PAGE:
It’s good for your wallet, and the climate
While 80%-85% of electricity is generated from renewable sources like wind and hydro, the rest comes from fossil fuel generation. This means electricity generation still makes up just over 6% of New Zealand’s greenhouse gas emissions. It doesn’t sound like much, but it’s the equivalent of about 1.4 million petrol cars.
Using less electricity, and shifting electricity use to off-peak times where possible helps to reduce fossil-fuel generation needed to power the grid. It will also save you money.
Tackle the big energy users first
On average, hot water and heating each use about a third of your electricity, so making nips and tucks to their use can have a big impact. Read on for tips on getting the most out of your hot water and heating, and then look into other areas, like lighting and appliances.
Don’t waste hot water
Around a third of the energy used by the average household is from hot water. So one of the easiest ways to lower your energy bill is to cut back on any hot water you don’t need to use, freeing up more cash for keeping warm and other things.
Around a third of your household energy goes to hot water
Save around $50 by switching to cold water washes
Save up to $80 by reducing water flow
Ways to save:
- Use a cold water wash cycle when you wash clothes. Making this change could save you around $50 per year, based on 4 washes per week, and modern washing machines and detergents clean well using cold water.
- Cut down the long showers to save money. A 15-minute shower costs about $1, while a 5-minute shower costs about 33c.
- If your shower fills a 10 litre bucket in less than a minute, it's wasting water. Replacing your shower head for one with a more efficient flow rate of 9 litres a minute or less could cut your hot water use significantly. Even reducing the flow rate by 1 litre per minute could save a household of four around $80 per year.
- Dripping hot taps could cost you hundreds of dollars a year (depending on how bad the leak is). Replace the washer or fitting - a new washer only costs a few dollars.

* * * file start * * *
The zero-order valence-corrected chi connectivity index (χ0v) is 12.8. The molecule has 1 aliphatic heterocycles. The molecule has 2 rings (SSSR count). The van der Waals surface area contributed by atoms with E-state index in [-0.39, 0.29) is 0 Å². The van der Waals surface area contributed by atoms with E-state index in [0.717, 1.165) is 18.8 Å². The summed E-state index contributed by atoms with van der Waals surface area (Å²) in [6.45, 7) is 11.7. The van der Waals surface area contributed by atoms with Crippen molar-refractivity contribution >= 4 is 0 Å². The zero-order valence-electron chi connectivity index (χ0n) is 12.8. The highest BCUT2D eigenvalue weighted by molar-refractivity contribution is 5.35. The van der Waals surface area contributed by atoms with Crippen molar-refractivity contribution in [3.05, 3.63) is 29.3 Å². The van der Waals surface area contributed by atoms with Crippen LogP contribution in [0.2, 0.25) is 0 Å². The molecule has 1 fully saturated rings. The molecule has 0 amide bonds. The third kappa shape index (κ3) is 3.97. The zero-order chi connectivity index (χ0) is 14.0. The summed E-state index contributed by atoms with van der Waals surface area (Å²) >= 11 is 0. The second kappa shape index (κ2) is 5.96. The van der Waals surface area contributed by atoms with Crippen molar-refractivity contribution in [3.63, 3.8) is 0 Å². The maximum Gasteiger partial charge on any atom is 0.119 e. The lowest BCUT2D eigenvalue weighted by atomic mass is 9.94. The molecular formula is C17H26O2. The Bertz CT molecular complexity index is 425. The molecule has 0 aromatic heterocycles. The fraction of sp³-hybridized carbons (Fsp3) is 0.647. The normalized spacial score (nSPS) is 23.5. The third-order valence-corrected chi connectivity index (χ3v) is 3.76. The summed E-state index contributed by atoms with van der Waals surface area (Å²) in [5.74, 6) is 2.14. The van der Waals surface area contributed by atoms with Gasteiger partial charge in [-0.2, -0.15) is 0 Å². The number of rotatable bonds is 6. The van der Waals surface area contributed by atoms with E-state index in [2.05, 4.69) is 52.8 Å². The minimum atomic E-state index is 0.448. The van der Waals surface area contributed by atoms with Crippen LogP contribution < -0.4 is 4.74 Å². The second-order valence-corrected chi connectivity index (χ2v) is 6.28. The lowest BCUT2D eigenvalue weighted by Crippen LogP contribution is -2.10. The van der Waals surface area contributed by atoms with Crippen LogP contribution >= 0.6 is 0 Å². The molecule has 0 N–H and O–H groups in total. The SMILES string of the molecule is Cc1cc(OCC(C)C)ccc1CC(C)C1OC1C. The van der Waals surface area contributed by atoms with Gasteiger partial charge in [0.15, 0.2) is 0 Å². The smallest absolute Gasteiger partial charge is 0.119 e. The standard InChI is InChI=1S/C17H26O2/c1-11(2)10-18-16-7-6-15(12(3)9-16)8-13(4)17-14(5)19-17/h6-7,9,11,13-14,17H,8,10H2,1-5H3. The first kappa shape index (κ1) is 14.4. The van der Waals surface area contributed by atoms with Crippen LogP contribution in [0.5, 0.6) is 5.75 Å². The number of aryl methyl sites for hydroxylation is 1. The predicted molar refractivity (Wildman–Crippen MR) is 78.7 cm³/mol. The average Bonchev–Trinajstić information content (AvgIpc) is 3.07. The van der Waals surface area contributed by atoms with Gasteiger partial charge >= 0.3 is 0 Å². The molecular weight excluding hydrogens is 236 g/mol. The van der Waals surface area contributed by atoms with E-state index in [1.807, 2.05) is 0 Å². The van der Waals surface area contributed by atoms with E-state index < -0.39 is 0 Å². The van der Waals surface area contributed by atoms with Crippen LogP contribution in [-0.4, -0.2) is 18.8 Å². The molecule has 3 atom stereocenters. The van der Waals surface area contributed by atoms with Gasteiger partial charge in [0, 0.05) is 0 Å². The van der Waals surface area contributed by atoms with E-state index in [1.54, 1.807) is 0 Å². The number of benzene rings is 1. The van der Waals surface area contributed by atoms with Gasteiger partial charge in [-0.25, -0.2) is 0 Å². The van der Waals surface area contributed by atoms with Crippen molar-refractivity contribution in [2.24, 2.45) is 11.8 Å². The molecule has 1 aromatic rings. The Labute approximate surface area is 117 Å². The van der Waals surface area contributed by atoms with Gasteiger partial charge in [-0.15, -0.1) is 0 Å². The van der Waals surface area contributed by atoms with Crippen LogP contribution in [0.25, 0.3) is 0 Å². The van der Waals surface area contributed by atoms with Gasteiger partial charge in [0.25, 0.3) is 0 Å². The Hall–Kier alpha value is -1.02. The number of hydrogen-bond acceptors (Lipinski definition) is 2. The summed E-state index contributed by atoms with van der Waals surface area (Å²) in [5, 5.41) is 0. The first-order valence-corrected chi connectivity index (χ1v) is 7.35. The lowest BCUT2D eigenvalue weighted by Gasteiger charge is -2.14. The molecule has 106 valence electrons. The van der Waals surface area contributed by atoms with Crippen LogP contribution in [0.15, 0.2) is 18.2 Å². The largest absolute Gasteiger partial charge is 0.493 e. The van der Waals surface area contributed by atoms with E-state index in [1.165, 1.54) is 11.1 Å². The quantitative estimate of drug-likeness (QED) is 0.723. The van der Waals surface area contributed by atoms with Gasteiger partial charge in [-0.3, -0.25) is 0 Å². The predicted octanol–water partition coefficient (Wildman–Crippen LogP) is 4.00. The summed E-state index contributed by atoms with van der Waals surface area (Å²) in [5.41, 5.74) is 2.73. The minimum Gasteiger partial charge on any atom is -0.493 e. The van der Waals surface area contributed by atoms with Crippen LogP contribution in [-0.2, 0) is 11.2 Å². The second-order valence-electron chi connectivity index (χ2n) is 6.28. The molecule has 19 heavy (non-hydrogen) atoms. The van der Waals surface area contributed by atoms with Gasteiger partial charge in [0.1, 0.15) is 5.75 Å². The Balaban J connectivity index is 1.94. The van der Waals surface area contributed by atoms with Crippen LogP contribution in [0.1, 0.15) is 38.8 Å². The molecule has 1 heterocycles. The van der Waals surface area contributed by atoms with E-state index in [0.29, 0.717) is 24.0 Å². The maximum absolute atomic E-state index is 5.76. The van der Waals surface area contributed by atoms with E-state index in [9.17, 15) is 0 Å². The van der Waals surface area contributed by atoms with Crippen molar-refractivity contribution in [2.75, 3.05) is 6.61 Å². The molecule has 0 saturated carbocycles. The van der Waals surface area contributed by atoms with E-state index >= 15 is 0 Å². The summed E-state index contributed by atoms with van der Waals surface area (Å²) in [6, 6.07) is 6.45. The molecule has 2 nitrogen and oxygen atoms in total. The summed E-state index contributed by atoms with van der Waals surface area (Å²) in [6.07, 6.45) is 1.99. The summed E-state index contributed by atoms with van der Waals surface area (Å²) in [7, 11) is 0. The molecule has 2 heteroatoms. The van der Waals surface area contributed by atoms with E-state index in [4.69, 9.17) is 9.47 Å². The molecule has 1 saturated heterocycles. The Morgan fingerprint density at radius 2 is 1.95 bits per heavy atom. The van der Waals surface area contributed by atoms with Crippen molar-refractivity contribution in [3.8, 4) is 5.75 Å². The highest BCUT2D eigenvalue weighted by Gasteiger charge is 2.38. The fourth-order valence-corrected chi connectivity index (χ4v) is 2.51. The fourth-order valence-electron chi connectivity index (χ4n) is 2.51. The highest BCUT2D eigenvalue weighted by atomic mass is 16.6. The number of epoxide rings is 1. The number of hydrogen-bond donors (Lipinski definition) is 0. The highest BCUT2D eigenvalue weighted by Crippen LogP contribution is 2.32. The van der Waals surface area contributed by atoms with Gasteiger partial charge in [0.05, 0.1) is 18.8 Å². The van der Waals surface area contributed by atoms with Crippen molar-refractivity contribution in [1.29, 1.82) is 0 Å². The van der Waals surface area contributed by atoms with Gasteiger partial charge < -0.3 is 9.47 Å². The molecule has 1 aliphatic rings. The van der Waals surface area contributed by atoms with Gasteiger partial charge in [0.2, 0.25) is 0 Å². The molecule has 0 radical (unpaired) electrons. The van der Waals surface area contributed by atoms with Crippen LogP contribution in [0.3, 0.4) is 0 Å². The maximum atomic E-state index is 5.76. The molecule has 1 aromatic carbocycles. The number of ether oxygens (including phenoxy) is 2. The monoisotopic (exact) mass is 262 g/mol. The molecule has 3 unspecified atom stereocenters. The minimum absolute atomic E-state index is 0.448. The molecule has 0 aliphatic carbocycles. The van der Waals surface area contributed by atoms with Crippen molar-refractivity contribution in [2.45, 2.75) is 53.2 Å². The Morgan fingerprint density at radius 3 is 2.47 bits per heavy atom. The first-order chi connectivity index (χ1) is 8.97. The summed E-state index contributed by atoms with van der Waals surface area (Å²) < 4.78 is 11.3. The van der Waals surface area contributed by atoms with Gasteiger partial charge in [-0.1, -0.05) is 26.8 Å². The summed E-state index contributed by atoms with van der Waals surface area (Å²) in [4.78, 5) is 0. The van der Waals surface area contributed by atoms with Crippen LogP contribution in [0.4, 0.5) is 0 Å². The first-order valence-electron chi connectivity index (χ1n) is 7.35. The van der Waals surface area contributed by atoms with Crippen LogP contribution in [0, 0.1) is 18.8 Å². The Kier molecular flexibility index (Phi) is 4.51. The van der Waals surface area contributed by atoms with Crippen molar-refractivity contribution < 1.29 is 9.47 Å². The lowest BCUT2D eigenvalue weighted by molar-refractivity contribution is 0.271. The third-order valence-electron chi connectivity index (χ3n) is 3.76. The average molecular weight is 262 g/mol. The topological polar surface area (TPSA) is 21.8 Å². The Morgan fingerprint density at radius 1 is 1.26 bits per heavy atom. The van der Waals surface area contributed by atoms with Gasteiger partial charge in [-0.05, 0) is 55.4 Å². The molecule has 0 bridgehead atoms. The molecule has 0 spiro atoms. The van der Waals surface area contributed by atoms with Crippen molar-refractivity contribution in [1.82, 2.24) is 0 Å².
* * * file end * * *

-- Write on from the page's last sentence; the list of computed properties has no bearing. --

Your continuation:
- If you own a dishwasher, wait until it’s full loaded to run it – and put it on ‘eco’ wash setting if available. If you rinse your dishes before loading the dishwater, use cold water.
Hot water: Tips to Use Hot Water Efficiently at Home
Keep warm for less
Minimise heating bills by insulating, draughtproofing, and choosing an efficient heater. Then optimise your heating habits to keep bills low while keeping your home warm and healthy.
Insulation is like wrapping a warm blanket around your house – so start there, if you can.
- Insulation is the first place to start. You may be eligible for a grant for 80% of the cost of ceiling and underfloor insulation. Grants are available for eligible homeowners – check out Warmer Kiwi Homes grants below.
- Draughtproofing can make a big difference. Check your doors and windows for draughts on a cold and windy day, and then visit your hardware store to get the right products to seal the gaps.
- When it starts to get cooler in the evenings, close your doors and pull your curtains across.
- When the time comes to replace your heater, consider fitting a heat pump if you haven’t already got one. They’re a great choice for larger rooms, while electric resistance heaters are good for smaller rooms.
- You may be eligible for a grant for up to 80% of the cost of a heat pump. Grants are available for eligible homeowners – check out Warmer Kiwi Homes grants below.
- Only heat the rooms you need to. Leaving your heat pump running 24/7 will use more energy than only heating when you need to.
- For a healthy living environment, set your heater thermostat for between 18 to 21˚C. If you have older people or young babies at home, it might need to be a little higher.
Insulation and heating grants
Warmer Kiwi Homes offers grants of 80-90% of the cost of ceiling and underfloor insulation, and up to 80% of the cost of an energy-efficient heater, to eligible homeowners.
Find out more and check your eligibility:
Other areas to save
Your heating and hot water are high-impact areas to make savings, but there are plenty of other things you can do to be more energy efficient at home:
Old fashioned downlights suck electricity. Twenty 100-Watt old fashioned downlights may cost you more than running a heater or heat pump – replace with modern downlights.
LED lightbulbs use 85% less energy and last longer than traditional incandescent bulbs. For each incandescent bulb you replace with an LED, you can save between $100 and $300 over its lifetime (depending on the wattage of the bulb you replace). What’s more, most LED bulbs only cost between $3 and $10 each and can be found at supermarkets, hardware stores, and specialty lighting stores.
Modern appliances are becoming more and more energy efficient, and should use next to no energy while they’re not in use.
And don’t forget things like the beer fridge in your garage. They’re normally left on constantly, even when they’re not used as often as your kitchen fridge, and they tend to be old, energy inefficient models, too.
If you have appliances that are on standby, switch them off at the wall when they’re not in use – every little bit counts. You can even buy smart plugs that help you control this, through your wifi.
In future, our homes will become far smarter at managing energy use: read more: